The airplane versus train debate has landed on X.
On Dec. 27, an X user named Sam replied to a user named Daniel on a claim that airplanes are America’s high-speed travel system. This assertion implies that the installation of a new high-speed rail system is redundant.
“America already has a 500 mph high speed rail system linking the country and it doesn’t even take up any land and bugs way fewer people with noise,” Daniel wrote on the platform formerly known as Twitter. “ITS CALLED A FREAKING AIRPLANE.”
Sam countered that trains are more efficient than airplane flights over shorter distances because they save more space and have the capacity for more passengers. To demonstrate, he compared the size of the massive Dallas-Fort Worth Airport to the more compact Penn Station in New York City. (The airport covers a land area larger than Manhattan island’s.)
“DFW airport takes up 70 square [kilometers, or about 27 square miles] of land and handles 72 million passengers a year,” Sam wrote, in line with airport stats from 2022. “Penn Station takes up two square blocks and handles over 100 million passengers a year. You tell me which is more efficient.”
High speed rail is superior for distances of under ~600 miles because— sam (@sam_d_1995) December 27, 2023
1) stations can be located in the middle of a city and require much less land than an airport
2) no security, just show up a few minutes before your train
3) higher capacity
4) way fewer emissions
DFW airport takes up 70 square km of land and handles 72 million passengers a year— sam (@sam_d_1995) December 27, 2023
Penn Station takes up two square blocks and handles over 100 million passengers a year
you tell me which is more efficient https://t.co/QOrTCShmpZ pic.twitter.com/UR9cDsBCQT
This exchange comes on the heels of President Biden’s plans to invest $8.2 billion into “the first world-class high-speed rail projects in [America’s] history.”
These projects include new high-speed rail lines linking California to Nevada and Los Angeles to San Francisco, as well as upgrading and expanding capacity at the nation’s busiest stations.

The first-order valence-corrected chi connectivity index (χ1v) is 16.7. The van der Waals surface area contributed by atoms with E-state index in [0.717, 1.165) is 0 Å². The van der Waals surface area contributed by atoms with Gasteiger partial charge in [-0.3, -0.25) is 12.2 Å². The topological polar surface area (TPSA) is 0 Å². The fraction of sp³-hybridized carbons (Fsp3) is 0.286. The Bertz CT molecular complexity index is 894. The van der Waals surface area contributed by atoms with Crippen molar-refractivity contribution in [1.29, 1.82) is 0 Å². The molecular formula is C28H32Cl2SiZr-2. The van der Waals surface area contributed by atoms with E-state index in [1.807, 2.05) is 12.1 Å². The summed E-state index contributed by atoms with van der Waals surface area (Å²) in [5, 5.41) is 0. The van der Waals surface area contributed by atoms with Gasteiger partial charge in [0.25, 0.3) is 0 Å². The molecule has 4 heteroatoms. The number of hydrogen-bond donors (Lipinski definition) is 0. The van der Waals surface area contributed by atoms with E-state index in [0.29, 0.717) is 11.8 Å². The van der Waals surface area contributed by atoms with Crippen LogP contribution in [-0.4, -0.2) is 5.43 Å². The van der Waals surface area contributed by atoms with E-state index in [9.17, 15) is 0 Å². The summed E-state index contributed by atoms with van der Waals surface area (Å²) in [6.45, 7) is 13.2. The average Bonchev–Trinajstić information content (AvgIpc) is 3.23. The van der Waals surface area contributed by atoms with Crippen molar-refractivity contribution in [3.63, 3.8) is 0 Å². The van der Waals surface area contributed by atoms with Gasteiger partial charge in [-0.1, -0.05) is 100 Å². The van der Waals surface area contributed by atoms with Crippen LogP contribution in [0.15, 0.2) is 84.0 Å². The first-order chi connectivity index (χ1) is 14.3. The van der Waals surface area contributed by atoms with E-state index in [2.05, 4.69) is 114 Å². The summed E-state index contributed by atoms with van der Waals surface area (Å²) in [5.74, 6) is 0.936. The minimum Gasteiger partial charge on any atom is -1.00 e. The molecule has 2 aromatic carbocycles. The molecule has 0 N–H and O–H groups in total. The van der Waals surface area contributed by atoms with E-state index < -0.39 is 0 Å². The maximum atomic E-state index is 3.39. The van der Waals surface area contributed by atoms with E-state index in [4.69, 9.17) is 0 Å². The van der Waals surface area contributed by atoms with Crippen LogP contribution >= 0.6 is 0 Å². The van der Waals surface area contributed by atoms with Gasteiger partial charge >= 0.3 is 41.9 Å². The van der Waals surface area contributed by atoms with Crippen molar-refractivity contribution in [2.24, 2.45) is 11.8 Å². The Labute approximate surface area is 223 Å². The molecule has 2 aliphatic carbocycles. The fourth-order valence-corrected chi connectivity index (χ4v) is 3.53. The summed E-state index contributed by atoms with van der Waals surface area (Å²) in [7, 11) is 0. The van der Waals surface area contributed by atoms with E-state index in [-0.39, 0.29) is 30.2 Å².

Sam’s attention to airplanes’ mismatch in footprint and ridership paints trains as vastly more efficient when it comes to transporting large numbers of people. Various sources note that swapping short flights for rail trips, in particular, could save huge amounts of jet fuel, which is highly toxic to humans and the environment and emits lead into the air, and would thus alleviate air pollution — not to mention noise pollution. Air travel has been found to emit around 100 times more carbon pollution per hour than trains or shared automobile transportation like buses. Avoiding airport sprawl also conserves undeveloped land.
However, airplanes do have their place and value in the world, and various replies noted the versatility of planes for long and overseas trips. “Can I get to Tokyo from Penn Station?” asked one user.
Additional reactions to the tweet debate recognize the merits of both sides but urge Sam to consider additional factors. “Since you’re doing land area, you might also include the space for the tracks,” one user added. “And you might also compare travel times.”
Another said, “Texas [is] never running short on land. That airport created trillions in wealth for DFW metro.”
Overall, the rational consensus was that air travel is not ideal for shorter distances that could be solved with improved train infrastructure to get travelers to their destinations faster and with less pollution, and the exchange sparked a productive discussion about greener travel.
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